Jeno Hubay and his pupils play Hubay violin works (Music&Arts)

by | Jun 2, 2005 | Classical Reissue Reviews | 0 comments

HUBAY: Scenes de la Csarda; Hubay and His Pupils play HUBAY

Charles Castleman, violin/Mendi Rohan conducts Eastman Chamber
Orchestra/Historic Violinists: Jeno Hubay, Joseph Szigeti, Emil
Telmanyi, Mary Zentay, Jelly D‚ Aranyi, Franz von Vecsey, Maurice
Eisner, Ibolyka Zilzer, Harry Solloway, Ibolyka Gyarfas
Music & Arts CD-1164 (2 discs)  68:11; 66:00   (Distrib. Albany)****:

The two CDs in this set comprise an extended homage to Jeno Hubay
(1858-1937)  who helped found the Hungarian violin school,
exemplified by Hubay’s great pupil Joseph Szigeti, who applied the
romantic idiom to the applications of Hungarian folk song provided by
Bartok, Kodaly, Dohnanyi, and Weiner. Charles Castleman, who won some
notice from me a few years ago for his performances of the Ysaye Op. 27
Solo Sonatas on the Nonesuch label, plays the 14 nationalistic pieces
for violin and piano called Scenes from the Csarda (Tavern) composed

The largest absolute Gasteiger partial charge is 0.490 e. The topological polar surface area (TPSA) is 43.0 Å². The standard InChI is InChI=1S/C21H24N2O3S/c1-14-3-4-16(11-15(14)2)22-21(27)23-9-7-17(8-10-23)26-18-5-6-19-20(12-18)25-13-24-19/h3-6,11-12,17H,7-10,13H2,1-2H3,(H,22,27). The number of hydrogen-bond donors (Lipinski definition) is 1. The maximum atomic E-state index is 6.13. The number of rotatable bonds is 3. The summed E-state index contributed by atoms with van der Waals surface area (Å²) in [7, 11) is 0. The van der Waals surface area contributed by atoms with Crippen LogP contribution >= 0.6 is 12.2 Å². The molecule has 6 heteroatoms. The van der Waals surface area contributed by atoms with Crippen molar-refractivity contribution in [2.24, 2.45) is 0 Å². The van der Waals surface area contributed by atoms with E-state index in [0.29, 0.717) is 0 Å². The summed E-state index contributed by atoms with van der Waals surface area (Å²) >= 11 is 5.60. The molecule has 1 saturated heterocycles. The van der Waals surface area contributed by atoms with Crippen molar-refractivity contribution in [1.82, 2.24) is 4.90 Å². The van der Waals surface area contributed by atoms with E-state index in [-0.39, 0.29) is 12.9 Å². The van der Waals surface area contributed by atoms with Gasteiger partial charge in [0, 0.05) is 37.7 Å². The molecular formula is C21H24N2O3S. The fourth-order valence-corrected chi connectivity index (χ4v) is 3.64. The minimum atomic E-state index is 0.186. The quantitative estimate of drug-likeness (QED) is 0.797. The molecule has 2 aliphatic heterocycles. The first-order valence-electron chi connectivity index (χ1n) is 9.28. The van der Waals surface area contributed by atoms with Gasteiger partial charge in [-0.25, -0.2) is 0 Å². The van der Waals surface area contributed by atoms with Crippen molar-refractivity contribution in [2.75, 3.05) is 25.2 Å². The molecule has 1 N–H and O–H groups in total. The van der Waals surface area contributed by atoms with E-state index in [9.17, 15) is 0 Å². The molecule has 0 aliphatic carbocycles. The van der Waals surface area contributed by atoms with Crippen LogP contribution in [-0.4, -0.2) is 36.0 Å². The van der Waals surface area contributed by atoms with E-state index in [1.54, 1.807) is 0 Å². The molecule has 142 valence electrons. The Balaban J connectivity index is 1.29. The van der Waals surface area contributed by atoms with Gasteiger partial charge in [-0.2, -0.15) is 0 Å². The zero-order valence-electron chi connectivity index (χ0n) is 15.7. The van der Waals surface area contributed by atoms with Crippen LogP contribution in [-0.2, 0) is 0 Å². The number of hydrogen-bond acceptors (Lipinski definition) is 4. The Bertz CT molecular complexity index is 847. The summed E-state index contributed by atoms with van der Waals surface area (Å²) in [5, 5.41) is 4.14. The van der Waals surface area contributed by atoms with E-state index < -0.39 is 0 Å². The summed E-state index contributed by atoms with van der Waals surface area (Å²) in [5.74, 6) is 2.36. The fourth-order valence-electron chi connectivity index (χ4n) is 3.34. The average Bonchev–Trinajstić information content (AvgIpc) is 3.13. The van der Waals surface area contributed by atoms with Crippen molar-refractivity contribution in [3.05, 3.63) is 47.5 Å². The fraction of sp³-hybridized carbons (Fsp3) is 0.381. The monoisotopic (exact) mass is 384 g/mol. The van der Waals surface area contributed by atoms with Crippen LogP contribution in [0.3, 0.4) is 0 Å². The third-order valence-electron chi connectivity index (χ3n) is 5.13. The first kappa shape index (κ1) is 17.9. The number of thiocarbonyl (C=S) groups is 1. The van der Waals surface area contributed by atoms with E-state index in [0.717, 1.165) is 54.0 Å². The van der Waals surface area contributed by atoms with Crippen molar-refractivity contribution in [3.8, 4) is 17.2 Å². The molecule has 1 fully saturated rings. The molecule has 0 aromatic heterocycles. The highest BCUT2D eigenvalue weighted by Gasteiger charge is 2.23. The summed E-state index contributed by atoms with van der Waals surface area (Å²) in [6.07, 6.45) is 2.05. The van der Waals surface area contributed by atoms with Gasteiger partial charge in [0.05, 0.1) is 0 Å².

1880-1920. For my money most of Hubay’s works on these discs derive
from a few key sources: Magyar folk-gypsy tradition, Sarasate
(particularly his Zigeunerweisen), Bazzini’s Ronde de Lutins, and the
rhapsodic forms established by Liszt and used by Bartok in his Op. 1.
That much of this music sounds like Monti’s Csardas is no accident.
Most of the works begin with a slow cadenza passage – a lassu, then a
swirling quick dance – a friss. Hubay also wrote an opera: The Violin
Maker of Cremona, whose Intermezzo provided another vehicle for
rhetorical violin display.

The collectors’ portion of the set, in addition to the suave execution
by Castleman and Mendi Rohan in the Csardas pieces, are the fifteen
cuts played by Hubay himself (1928) as well as an impressive contingent
of his acolytes. Not all of the shellacs had recording dates attached,
but one caught my eye: the Scena de la Csarda No. 2 with Emil Telmanyi
and the Budapest Orchestra from 1942 under Ferenc Fricsay. Jelly
D’Aranyi, Joachim’s grandniece whose recording of a Brahms Trio in C
with Hess and Cassado I once owned, plays Poem Hongroise from an early
acoustic with Ethel Hobday. Telmanyi also appears in a rare 1935 cut of
Les Fileuses with Gerald Moore – an unreleased HMV inscription.
Telmanyi appears in the latest recording, a 1959 Hejre Kati with
Annette Telmanyi. Joseph Szigeti has as one of his accompanists my own
favorite Andor Foldes in a 1941 Scena de la Csarda No. 3. Another
popular artist, Franz von Vecsey – who made a fine inscription of the
Dvorak Concerto with Paul van Kempen – plays the Intermezzo from The
Violin Makers of Cremona. Warm expressive music played by masters of
the idiom, a most unusual and satisfying couple of discs.

–Gary Lemco

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